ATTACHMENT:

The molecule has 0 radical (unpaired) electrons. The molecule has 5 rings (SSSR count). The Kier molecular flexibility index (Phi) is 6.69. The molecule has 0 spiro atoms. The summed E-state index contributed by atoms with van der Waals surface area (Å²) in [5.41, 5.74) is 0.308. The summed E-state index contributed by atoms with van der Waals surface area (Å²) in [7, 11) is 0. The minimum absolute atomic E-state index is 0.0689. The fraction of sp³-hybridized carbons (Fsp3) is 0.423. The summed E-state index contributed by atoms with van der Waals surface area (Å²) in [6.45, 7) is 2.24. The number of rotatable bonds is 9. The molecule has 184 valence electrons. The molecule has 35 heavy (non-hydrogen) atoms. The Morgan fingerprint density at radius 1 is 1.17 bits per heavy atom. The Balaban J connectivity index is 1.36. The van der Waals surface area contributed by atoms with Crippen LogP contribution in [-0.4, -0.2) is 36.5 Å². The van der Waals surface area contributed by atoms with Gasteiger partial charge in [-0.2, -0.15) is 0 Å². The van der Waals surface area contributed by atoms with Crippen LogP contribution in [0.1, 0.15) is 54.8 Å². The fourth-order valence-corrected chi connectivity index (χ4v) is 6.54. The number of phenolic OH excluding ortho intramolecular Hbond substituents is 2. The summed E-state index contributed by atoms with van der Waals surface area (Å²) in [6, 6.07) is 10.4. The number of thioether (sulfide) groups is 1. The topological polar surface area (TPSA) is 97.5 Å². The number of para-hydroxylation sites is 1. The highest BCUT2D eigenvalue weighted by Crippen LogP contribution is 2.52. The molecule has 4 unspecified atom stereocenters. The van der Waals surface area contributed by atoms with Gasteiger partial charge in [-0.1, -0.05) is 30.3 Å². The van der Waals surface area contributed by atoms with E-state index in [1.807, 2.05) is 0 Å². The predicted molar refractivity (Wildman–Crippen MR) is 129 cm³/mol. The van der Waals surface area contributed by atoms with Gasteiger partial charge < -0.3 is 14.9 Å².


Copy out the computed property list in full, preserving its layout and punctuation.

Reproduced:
The molecule has 0 radical (unpaired) electrons. The molecule has 5 rings (SSSR count). The Kier molecular flexibility index (Phi) is 6.69. The molecule has 0 spiro atoms. The summed E-state index contributed by atoms with van der Waals surface area (Å²) in [5.41, 5.74) is 0.308. The summed E-state index contributed by atoms with van der Waals surface area (Å²) in [7, 11) is 0. The minimum absolute atomic E-state index is 0.0689. The fraction of sp³-hybridized carbons (Fsp3) is 0.423. The summed E-state index contributed by atoms with van der Waals surface area (Å²) in [6.45, 7) is 2.24. The number of rotatable bonds is 9. The molecule has 184 valence electrons. The molecule has 35 heavy (non-hydrogen) atoms. The Morgan fingerprint density at radius 1 is 1.17 bits per heavy atom. The Balaban J connectivity index is 1.36. The van der Waals surface area contributed by atoms with Crippen LogP contribution in [-0.4, -0.2) is 36.5 Å². The van der Waals surface area contributed by atoms with Gasteiger partial charge in [-0.2, -0.15) is 0 Å². The van der Waals surface area contributed by atoms with Crippen LogP contribution in [0.1, 0.15) is 54.8 Å². The fourth-order valence-corrected chi connectivity index (χ4v) is 6.54. The number of phenolic OH excluding ortho intramolecular Hbond substituents is 2. The summed E-state index contributed by atoms with van der Waals surface area (Å²) in [6, 6.07) is 10.4. The number of thioether (sulfide) groups is 1. The topological polar surface area (TPSA) is 97.5 Å². The number of para-hydroxylation sites is 1. The highest BCUT2D eigenvalue weighted by Crippen LogP contribution is 2.52. The molecule has 4 unspecified atom stereocenters. The van der Waals surface area contributed by atoms with Gasteiger partial charge in [-0.1, -0.05) is 30.3 Å². The van der Waals surface area contributed by atoms with E-state index in [1.807, 2.05) is 0 Å². The predicted molar refractivity (Wildman–Crippen MR) is 129 cm³/mol. The van der Waals surface area contributed by atoms with Gasteiger partial charge < -0.3 is 14.9 Å².